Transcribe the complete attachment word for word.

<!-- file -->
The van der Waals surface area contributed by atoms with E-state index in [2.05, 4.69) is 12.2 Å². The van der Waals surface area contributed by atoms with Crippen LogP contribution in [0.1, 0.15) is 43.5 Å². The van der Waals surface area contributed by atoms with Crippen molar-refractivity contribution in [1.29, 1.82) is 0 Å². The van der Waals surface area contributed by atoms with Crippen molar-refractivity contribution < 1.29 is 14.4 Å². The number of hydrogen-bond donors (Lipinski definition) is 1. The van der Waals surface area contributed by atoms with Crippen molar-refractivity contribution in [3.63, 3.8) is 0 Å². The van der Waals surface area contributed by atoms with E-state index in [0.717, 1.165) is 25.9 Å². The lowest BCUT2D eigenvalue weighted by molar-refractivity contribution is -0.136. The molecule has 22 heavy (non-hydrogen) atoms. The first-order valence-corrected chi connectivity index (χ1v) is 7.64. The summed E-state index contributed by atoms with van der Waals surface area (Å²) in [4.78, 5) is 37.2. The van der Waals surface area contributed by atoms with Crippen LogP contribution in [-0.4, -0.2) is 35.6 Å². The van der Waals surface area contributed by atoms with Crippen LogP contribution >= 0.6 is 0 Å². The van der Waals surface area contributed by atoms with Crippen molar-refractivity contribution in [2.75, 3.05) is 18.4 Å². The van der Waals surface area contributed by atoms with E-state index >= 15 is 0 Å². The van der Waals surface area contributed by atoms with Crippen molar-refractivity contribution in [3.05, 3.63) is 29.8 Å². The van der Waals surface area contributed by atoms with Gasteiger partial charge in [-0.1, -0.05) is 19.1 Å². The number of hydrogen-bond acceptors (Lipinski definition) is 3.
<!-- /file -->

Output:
The van der Waals surface area contributed by atoms with E-state index in [2.05, 4.69) is 12.2 Å². The van der Waals surface area contributed by atoms with Crippen LogP contribution in [0.1, 0.15) is 43.5 Å². The van der Waals surface area contributed by atoms with Crippen molar-refractivity contribution in [1.29, 1.82) is 0 Å². The van der Waals surface area contributed by atoms with Crippen molar-refractivity contribution < 1.29 is 14.4 Å². The number of hydrogen-bond donors (Lipinski definition) is 1. The van der Waals surface area contributed by atoms with Crippen molar-refractivity contribution in [3.63, 3.8) is 0 Å². The van der Waals surface area contributed by atoms with E-state index in [0.717, 1.165) is 25.9 Å². The lowest BCUT2D eigenvalue weighted by molar-refractivity contribution is -0.136. The molecule has 22 heavy (non-hydrogen) atoms. The first-order valence-corrected chi connectivity index (χ1v) is 7.64. The summed E-state index contributed by atoms with van der Waals surface area (Å²) in [4.78, 5) is 37.2. The van der Waals surface area contributed by atoms with Crippen LogP contribution in [-0.4, -0.2) is 35.6 Å². The van der Waals surface area contributed by atoms with Crippen LogP contribution >= 0.6 is 0 Å². The van der Waals surface area contributed by atoms with Crippen molar-refractivity contribution in [2.75, 3.05) is 18.4 Å². The van der Waals surface area contributed by atoms with E-state index >= 15 is 0 Å². The van der Waals surface area contributed by atoms with Crippen molar-refractivity contribution in [3.05, 3.63) is 29.8 Å². The van der Waals surface area contributed by atoms with Gasteiger partial charge in [-0.1, -0.05) is 19.1 Å². The number of hydrogen-bond acceptors (Lipinski definition) is 3.